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  1. I love handles. There. Said it.

    It's true, I really do. Well, they're important, aren't they? Not only do they have a significant function in life but some are truly beautiful and can often be a crucial accessory for your furniture, doors or kitchen cupboards. Unfortunately, some are not beautiful (they can, indeed, be downright ugly) and it can be costly to change them if there are lots of them, i.e. on kitchen cupboards. But fear not. The rustic look is 'in' and I spotted this lovely blog by House Revivals to transform the grotesque to the positively agreeable.

    Click the photo for the tutorial.

    handles

  2. This is actually simpler than you might think.

    First, you need to know the widths of your units, for example, if you have 2x 600 base units, 1x 600 appliance unit, 1x 1000 sink unit & 2x 500 drawer packs, this works out as follows:

    600 + 600 + 600 + 1000 + 500 + 500 = 3800mm

    Next you need to work out if you have any 'returns' - a return is at the end of your run of units which goes from the front of the cabinet to the back wall. However, if you select to have full height end panels on your last cabinet, there is no need to continue the plinth or pelmet around the corner. This is because the plinth or pelmet butts up to the end panel. In most cases you will have returns for cornice.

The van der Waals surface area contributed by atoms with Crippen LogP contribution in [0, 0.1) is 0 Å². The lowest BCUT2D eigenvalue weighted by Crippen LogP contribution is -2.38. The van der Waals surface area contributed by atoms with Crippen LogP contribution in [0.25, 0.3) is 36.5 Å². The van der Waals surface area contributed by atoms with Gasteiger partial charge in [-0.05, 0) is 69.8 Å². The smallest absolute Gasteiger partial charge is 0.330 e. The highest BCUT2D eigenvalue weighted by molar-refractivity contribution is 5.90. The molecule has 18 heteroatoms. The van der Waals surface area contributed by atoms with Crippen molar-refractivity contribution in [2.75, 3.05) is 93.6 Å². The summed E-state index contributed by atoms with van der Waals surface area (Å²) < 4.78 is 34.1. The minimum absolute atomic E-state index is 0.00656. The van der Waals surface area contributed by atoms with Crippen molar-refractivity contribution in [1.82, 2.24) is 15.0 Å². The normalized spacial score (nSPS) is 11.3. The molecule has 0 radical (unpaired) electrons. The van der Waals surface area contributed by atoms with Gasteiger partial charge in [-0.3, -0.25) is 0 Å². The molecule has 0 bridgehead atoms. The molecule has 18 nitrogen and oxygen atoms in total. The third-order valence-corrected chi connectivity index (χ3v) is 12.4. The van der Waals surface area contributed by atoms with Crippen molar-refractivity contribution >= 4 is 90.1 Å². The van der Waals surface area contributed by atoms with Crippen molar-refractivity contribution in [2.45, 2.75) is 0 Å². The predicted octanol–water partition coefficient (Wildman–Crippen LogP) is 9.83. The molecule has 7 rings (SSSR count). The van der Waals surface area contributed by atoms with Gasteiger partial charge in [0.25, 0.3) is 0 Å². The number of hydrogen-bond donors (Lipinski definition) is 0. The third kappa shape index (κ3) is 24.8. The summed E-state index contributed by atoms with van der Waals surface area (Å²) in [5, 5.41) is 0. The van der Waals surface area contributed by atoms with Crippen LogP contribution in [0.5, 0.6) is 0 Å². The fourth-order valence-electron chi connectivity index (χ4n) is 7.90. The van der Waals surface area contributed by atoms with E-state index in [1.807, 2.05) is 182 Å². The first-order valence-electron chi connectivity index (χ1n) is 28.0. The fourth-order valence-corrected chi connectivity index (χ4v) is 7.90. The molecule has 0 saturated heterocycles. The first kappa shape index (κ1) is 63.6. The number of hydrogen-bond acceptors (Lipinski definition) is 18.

If you do have returns we recommend a width of 600mm is used for each of these.

    Therefore, to calculate the total for each plinth, pelmet or cornice use the example sum as follows:

    Unit width + any returns (600mm for each) = total length

    e.g. 3800mm + 600mm = 4400mm

    To calculate the number of lengths you require you will need to see which lengths are available in your preferred kitchen range. For example, our plinths come in 2600mm, 2750mm or 3000mm lengths

    So taking our example above with a range using 3000mm plinths the calculation is:

    Total length (4400mm) divided by Plinth Length (3000mm) = 1.46

    Therefore, the requirement in this example is 2 lengths. Simple!

  3. When designing a kitchen we like to start with the corner units.

    These come in various shapes - standard, L shape, diagonal and curved.

    standardcorner

    Standard Corner

     

    lshape corner1

     "L" shape

     

    diagonalcorner

    Diagonal Corner

     

    curvedcorner

    Curved Corner

    You will see that there is a gap around the standard corner unit. We call this a service void. Our base units come with a built-in service void at the rear of all units. These can't be seen once the worktop is fitted but they are useful for concealing pipe work or cables. However, the corner units don't have the built-in void, hence the gap left at the rear of the units. The void at the side of unit is essential so that the units line up at right angles. The gap is then concealed with a corner post or filler piece.

    corner post

    Corner Post